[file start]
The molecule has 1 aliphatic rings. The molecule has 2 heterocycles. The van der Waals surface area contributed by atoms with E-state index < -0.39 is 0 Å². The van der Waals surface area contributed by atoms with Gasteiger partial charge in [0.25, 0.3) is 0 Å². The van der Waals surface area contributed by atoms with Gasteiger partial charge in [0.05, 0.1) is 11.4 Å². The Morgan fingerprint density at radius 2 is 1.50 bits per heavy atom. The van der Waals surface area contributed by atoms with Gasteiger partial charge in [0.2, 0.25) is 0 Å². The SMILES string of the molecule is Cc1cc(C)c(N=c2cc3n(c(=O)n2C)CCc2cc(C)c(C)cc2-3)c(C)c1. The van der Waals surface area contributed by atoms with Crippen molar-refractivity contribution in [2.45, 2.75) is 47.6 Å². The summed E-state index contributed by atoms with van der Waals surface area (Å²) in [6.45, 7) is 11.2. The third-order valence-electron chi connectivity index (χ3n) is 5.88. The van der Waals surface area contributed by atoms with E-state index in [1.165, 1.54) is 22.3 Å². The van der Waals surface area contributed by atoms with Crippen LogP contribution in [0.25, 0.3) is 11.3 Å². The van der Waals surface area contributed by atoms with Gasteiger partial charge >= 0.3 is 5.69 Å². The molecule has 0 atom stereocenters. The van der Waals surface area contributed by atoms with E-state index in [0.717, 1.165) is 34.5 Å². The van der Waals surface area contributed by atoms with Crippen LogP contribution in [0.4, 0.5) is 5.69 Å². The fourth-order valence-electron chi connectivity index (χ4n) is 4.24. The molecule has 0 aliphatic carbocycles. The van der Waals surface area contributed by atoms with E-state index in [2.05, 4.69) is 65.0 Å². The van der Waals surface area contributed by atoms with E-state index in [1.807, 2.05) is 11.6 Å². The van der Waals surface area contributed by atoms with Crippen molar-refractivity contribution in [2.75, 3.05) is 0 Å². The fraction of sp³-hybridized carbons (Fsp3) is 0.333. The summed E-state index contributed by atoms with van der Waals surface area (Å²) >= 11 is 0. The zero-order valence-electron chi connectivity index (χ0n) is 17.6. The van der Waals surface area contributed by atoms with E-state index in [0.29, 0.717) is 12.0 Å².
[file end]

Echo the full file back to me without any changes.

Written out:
The molecule has 1 aliphatic rings. The molecule has 2 heterocycles. The van der Waals surface area contributed by atoms with E-state index < -0.39 is 0 Å². The van der Waals surface area contributed by atoms with Gasteiger partial charge in [0.25, 0.3) is 0 Å². The van der Waals surface area contributed by atoms with Gasteiger partial charge in [0.05, 0.1) is 11.4 Å². The Morgan fingerprint density at radius 2 is 1.50 bits per heavy atom. The van der Waals surface area contributed by atoms with Gasteiger partial charge in [0.2, 0.25) is 0 Å². The SMILES string of the molecule is Cc1cc(C)c(N=c2cc3n(c(=O)n2C)CCc2cc(C)c(C)cc2-3)c(C)c1. The van der Waals surface area contributed by atoms with Crippen molar-refractivity contribution in [2.45, 2.75) is 47.6 Å². The summed E-state index contributed by atoms with van der Waals surface area (Å²) in [6.45, 7) is 11.2. The third-order valence-electron chi connectivity index (χ3n) is 5.88. The van der Waals surface area contributed by atoms with E-state index in [1.165, 1.54) is 22.3 Å². The van der Waals surface area contributed by atoms with Crippen LogP contribution in [0.25, 0.3) is 11.3 Å². The van der Waals surface area contributed by atoms with Gasteiger partial charge >= 0.3 is 5.69 Å². The molecule has 0 atom stereocenters. The van der Waals surface area contributed by atoms with E-state index in [0.717, 1.165) is 34.5 Å². The van der Waals surface area contributed by atoms with Crippen LogP contribution in [0.4, 0.5) is 5.69 Å². The fourth-order valence-electron chi connectivity index (χ4n) is 4.24. The molecule has 0 aliphatic carbocycles. The van der Waals surface area contributed by atoms with E-state index in [2.05, 4.69) is 65.0 Å². The van der Waals surface area contributed by atoms with E-state index in [1.807, 2.05) is 11.6 Å². The van der Waals surface area contributed by atoms with Crippen molar-refractivity contribution in [2.75, 3.05) is 0 Å². The fraction of sp³-hybridized carbons (Fsp3) is 0.333. The summed E-state index contributed by atoms with van der Waals surface area (Å²) >= 11 is 0. The zero-order valence-electron chi connectivity index (χ0n) is 17.6. The van der Waals surface area contributed by atoms with E-state index in [0.29, 0.717) is 12.0 Å².